Latest Tetrapod Stories
In Part I, we talked about how tetrapods, a group of animals including whales, dolphins, seals and sea turtles, returned to the sea having once survived on land. Other creatures such as snakes and elephants may also have changed their habitat multiple times.
The world’s largest living amphibian, the Chinese giant salamander (Andrias davidianus), is capable of feeding not only on prey located directly in from of it, but also on creatures which approach from the side, thanks to a newly-discovered quick-strike technique.
This ugly fish uses water to form a tongue-like apparatus to help it eat on land.
Environment was just right--a 'Goldilocks effect'-- for well-preserved swim tracks from the Early Triassic age.
Lungfish and salamanders can hear, despite not having an outer ear or tympanic middle ear. These early terrestrial vertebrates were probably also able to hear 300 million years ago, as shown in a new study by Danish researchers.
While the fossil record has found that wrists and fingers have an aquatic origin, previous attempts to link fingers and fins have proven unsuccessful. Now, though, a team led by University of Chicago researchers has discovered the reason why: scientists were studying the wrong fish.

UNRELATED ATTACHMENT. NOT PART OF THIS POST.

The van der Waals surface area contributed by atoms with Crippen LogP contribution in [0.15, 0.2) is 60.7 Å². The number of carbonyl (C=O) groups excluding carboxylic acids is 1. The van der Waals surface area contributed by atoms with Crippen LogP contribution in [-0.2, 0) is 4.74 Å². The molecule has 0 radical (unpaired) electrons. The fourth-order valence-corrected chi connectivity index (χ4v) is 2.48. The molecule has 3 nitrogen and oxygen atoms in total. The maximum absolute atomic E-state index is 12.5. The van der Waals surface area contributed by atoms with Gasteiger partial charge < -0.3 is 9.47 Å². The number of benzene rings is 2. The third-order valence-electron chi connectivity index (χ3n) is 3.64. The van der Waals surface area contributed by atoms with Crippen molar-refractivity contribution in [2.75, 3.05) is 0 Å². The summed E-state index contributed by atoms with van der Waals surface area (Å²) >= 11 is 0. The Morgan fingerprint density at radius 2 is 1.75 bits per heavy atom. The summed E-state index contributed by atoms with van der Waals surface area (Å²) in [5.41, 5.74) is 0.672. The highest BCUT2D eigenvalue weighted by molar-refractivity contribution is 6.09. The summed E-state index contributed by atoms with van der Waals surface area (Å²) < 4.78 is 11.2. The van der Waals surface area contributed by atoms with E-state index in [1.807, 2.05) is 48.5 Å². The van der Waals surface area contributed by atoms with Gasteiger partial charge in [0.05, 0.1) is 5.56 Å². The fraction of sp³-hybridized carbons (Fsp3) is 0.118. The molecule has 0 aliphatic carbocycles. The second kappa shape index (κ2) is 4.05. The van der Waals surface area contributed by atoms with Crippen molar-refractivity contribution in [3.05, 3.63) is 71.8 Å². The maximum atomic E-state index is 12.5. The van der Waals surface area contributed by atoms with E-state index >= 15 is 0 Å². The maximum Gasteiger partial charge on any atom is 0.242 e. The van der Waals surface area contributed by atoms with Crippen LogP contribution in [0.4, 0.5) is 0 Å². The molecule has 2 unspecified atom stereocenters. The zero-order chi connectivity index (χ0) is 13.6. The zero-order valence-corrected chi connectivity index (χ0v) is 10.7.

About 400 million years ago a group of fish began exploring land and evolved into tetrapods – today's amphibians, reptiles, birds, and mammals. But just how these ancient fish used their fishy bodies and fins in a terrestrial environment and what evolutionary processes were at play remain scientific mysteries.
The evolution of hind legs actually began as enhanced hind fins, according to the newly discovered, well-preserved pelvis and a partial pelvic fin from Tiktaalik roseae—a 375 million-year old transitional species between fish and the first legged animals.
Why did animals with limbs win the race to invade land over those with fins?
The evolutionary path from the bone structure of the fish to the complex, weight-bearing hips of walking animals was a much simpler process than previously thought, according to a new study.
- To befool; deceive; balk; jilt.
- An illusion; a trick; a cheat.